Home » Articles » Titles » 6 Tips For Selling A Car As A Private Owner
Selling a vehicle is simple, but it’s also a legal transfer of an asset. If you’re selling a vehicle, it’s important to know how to properly transfer the title. Knowing how to properly transfer the vehicle title is important when it comes to protecting yourself, as well as your vehicle’s next owner.
In most states, it’s illegal to sell or transfer ownership of a car without having a title that proves the seller is the legal owner of the vehicle. Selling a car without a title is considered fraud and can result in heavy fines and penalties. If you’re found guilty of selling a vehicle without a title, you may face jail time and hefty fines.
To avoid running afoul of local laws, make sure to get a title before selling your vehicle. The steps for getting a title for your car vary by state. However, you’ll need to apply for a duplicate title if the old one is lost or damaged. The only valid title is the original and undamaged certificate of title.
When applying for a duplicate title, you’ll likely need to provide proof of identity and insurance as well as other documentation depending on your state’s laws as well as pay a fee. Only the last titled owner of the vehicle is eligible to obtain a duplicate title. If you were not the last titled owner, you may need to obtain a title through a different method of title recovery.
Go to the DMV with your buyer when they transfer the title. If they don’t switch it over right away, it could create problems for you later because you’re still the legally titled owner. Your name and address are on that title and now that’s information they have access to. They may commit a crime in the vehicle and leave it, if your name is connected to the VIN, you’re going to be questioned. Or maybe they rack up traffic tickets that end up being attached to your license because you’re still the owner of the vehicle.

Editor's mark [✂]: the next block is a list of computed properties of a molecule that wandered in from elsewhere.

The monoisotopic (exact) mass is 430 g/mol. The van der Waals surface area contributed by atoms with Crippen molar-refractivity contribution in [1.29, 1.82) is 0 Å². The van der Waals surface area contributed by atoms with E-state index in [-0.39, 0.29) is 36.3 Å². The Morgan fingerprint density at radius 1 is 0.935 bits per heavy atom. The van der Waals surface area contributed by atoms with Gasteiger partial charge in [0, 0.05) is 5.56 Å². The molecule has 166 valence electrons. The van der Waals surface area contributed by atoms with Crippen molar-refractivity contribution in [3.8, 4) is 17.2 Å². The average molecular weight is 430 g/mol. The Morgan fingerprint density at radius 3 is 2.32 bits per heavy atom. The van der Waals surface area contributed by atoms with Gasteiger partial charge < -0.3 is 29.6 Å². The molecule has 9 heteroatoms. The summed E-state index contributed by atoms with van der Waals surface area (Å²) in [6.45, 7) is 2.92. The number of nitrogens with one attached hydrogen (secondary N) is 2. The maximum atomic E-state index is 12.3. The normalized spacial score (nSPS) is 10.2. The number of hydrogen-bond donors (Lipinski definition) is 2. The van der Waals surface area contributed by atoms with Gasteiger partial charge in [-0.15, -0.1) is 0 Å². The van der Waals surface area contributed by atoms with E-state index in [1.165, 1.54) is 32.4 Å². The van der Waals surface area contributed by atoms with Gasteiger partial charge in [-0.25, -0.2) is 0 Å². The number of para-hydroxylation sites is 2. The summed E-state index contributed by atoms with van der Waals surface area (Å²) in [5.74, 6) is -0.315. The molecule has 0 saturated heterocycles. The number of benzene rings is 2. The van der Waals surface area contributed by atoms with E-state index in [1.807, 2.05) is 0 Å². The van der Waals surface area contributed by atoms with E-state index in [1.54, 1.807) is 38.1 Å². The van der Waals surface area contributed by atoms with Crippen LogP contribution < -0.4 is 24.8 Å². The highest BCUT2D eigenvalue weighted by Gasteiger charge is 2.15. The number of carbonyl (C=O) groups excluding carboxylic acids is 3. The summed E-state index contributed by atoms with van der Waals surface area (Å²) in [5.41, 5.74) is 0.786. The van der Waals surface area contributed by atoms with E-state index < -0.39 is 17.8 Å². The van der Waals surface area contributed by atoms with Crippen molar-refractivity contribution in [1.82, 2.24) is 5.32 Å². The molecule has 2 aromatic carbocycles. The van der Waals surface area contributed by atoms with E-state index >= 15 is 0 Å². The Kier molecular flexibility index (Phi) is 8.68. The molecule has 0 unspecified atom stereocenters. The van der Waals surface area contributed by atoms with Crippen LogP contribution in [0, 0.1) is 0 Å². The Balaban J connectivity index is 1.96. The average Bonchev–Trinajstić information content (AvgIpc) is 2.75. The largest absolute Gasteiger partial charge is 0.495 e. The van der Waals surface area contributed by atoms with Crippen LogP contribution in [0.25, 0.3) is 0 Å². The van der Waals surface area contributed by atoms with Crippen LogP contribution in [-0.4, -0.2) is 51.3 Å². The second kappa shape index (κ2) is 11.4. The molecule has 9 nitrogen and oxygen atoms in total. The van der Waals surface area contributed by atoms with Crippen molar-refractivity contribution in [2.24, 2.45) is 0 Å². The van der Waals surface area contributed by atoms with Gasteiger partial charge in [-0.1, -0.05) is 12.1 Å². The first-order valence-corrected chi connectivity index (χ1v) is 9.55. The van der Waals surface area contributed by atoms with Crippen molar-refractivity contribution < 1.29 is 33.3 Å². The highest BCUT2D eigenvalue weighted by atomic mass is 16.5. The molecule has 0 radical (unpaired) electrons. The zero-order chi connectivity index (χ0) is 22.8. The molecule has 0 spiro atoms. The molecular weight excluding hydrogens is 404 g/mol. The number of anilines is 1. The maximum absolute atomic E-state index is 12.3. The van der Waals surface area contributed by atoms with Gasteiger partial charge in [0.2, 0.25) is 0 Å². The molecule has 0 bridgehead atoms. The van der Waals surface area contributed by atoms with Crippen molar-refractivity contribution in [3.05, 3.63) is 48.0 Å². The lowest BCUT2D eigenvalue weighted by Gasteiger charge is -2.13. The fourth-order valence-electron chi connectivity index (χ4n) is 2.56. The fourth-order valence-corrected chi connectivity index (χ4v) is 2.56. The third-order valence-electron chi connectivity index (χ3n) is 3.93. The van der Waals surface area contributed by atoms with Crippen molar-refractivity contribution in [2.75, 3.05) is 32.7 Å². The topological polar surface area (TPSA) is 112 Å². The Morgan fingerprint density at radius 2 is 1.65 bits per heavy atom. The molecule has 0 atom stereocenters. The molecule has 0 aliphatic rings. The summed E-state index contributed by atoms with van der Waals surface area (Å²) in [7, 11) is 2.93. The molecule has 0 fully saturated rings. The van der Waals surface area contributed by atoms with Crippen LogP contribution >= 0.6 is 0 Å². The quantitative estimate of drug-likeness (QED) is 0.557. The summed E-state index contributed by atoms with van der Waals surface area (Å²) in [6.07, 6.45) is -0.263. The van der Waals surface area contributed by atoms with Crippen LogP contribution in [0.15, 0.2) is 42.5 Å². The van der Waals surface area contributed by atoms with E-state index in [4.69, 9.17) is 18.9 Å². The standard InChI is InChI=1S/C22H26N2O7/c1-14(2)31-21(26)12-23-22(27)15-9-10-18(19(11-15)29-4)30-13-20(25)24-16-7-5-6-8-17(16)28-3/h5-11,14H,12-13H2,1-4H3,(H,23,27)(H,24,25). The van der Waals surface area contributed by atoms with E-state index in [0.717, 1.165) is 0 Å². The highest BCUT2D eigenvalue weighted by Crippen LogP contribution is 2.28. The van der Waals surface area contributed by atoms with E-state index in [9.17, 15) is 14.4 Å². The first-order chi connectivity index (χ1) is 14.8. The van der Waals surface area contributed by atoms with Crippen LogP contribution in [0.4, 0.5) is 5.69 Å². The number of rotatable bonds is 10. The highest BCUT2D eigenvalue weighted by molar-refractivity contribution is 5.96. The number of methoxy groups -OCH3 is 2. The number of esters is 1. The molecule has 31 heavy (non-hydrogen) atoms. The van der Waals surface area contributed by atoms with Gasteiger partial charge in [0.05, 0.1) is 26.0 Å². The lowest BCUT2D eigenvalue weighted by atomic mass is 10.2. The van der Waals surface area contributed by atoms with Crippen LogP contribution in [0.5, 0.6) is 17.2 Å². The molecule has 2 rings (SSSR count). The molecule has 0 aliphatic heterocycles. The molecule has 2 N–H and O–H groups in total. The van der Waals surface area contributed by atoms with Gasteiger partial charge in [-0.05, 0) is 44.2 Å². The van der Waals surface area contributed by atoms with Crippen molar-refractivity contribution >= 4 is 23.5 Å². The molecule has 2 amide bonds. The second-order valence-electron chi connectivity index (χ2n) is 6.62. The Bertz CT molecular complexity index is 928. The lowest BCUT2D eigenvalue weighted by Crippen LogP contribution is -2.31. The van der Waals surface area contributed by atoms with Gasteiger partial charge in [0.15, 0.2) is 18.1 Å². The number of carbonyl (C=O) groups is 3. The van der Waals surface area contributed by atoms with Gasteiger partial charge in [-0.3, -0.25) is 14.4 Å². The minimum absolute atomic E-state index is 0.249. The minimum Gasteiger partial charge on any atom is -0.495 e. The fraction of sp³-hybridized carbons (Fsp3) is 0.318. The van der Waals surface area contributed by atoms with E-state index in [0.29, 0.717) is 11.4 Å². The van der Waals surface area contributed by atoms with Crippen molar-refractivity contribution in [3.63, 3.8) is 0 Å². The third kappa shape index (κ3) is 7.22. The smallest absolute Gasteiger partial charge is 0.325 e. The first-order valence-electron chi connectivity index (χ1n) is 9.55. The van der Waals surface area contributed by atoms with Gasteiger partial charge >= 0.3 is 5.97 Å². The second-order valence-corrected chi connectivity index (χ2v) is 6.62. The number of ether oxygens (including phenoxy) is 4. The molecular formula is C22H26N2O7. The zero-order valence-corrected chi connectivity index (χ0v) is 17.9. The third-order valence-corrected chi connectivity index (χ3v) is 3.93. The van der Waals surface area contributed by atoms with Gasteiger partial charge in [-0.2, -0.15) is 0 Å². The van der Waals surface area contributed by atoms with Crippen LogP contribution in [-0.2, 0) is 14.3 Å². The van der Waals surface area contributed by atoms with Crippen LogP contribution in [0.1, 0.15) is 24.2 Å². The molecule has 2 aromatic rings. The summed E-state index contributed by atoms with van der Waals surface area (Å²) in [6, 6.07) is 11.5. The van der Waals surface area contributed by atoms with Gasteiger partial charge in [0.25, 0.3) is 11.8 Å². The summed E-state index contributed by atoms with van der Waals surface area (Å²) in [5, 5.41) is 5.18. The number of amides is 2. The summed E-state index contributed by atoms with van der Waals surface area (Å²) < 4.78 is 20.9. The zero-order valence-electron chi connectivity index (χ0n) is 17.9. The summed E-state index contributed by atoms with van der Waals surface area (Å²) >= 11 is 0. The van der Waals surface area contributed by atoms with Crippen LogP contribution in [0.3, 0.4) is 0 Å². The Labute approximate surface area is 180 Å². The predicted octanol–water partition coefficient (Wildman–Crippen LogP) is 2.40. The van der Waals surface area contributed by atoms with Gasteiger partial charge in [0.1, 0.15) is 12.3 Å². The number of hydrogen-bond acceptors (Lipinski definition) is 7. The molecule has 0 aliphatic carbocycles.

If you have a lien on your vehicle, you must get a vehicle lien release prior to transferring the title. If you have a lien on the title, you are not the title holder and are not authorized to transfer ownership. Selling a vehicle with a lien will create problems for the buyer.
When selling a vehicle, take a photocopy of the title signed over and a copy of the buyer’s identification. You cannot use this to get a title in the future; only the original title is valid for this purpose. However, having made a photocopy, you have evidence that at some point you sold the vehicle, even though you are still shown as the titleholder.
To prove that the transaction took place, you’ll need to provide the seller with a bill of sale. The bill of sale is absolutely necessary, but it’s only a receipt and is not enough evidence to obtain a title on its own. For more tips, check out our article How to Write a Bill of Sale.
This occurs more frequently than you may think. Oftentimes the primary vehicle driver and the vehicle titleholder are not the same people, they may be a family member or spouse. Make sure that the person signing the title transfer is the prior owner. If there is more than one name listed on the title, everyone must sign the title transfer. The only person authorized to transfer ownership of the vehicle is the person or people listed on the title.
Selling a vehicle is a simple process, but it’s also a legal process, it’s a legal transfer of assets. You should make all efforts to make sure the title transfer is done correctly so it doesn’t come back to haunt you or cause problems for your buyer down the road.
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